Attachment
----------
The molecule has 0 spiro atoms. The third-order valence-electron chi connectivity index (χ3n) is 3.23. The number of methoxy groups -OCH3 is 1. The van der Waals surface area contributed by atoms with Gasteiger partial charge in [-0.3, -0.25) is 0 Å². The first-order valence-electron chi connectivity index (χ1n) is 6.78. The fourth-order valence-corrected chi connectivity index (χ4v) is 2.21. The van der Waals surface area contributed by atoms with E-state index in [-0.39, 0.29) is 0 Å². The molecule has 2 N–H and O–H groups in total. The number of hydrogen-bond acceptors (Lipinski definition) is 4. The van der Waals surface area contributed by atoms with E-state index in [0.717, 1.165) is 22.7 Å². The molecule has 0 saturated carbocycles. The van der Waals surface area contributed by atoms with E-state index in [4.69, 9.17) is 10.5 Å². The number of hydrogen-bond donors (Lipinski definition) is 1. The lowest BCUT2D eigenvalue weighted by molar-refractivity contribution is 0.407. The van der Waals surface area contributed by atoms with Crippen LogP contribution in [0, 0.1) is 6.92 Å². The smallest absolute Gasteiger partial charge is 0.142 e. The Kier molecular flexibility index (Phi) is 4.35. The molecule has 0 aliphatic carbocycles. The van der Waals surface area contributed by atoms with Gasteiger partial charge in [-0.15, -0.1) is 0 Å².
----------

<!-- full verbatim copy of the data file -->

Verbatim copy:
The molecule has 0 spiro atoms. The third-order valence-electron chi connectivity index (χ3n) is 3.23. The number of methoxy groups -OCH3 is 1. The van der Waals surface area contributed by atoms with Gasteiger partial charge in [-0.3, -0.25) is 0 Å². The first-order valence-electron chi connectivity index (χ1n) is 6.78. The fourth-order valence-corrected chi connectivity index (χ4v) is 2.21. The van der Waals surface area contributed by atoms with E-state index in [-0.39, 0.29) is 0 Å². The molecule has 2 N–H and O–H groups in total. The number of hydrogen-bond acceptors (Lipinski definition) is 4. The van der Waals surface area contributed by atoms with E-state index in [0.717, 1.165) is 22.7 Å². The molecule has 0 saturated carbocycles. The van der Waals surface area contributed by atoms with E-state index in [4.69, 9.17) is 10.5 Å². The number of hydrogen-bond donors (Lipinski definition) is 1. The lowest BCUT2D eigenvalue weighted by molar-refractivity contribution is 0.407. The van der Waals surface area contributed by atoms with Crippen LogP contribution in [0, 0.1) is 6.92 Å². The smallest absolute Gasteiger partial charge is 0.142 e. The Kier molecular flexibility index (Phi) is 4.35. The molecule has 0 aliphatic carbocycles. The van der Waals surface area contributed by atoms with Gasteiger partial charge in [-0.15, -0.1) is 0 Å².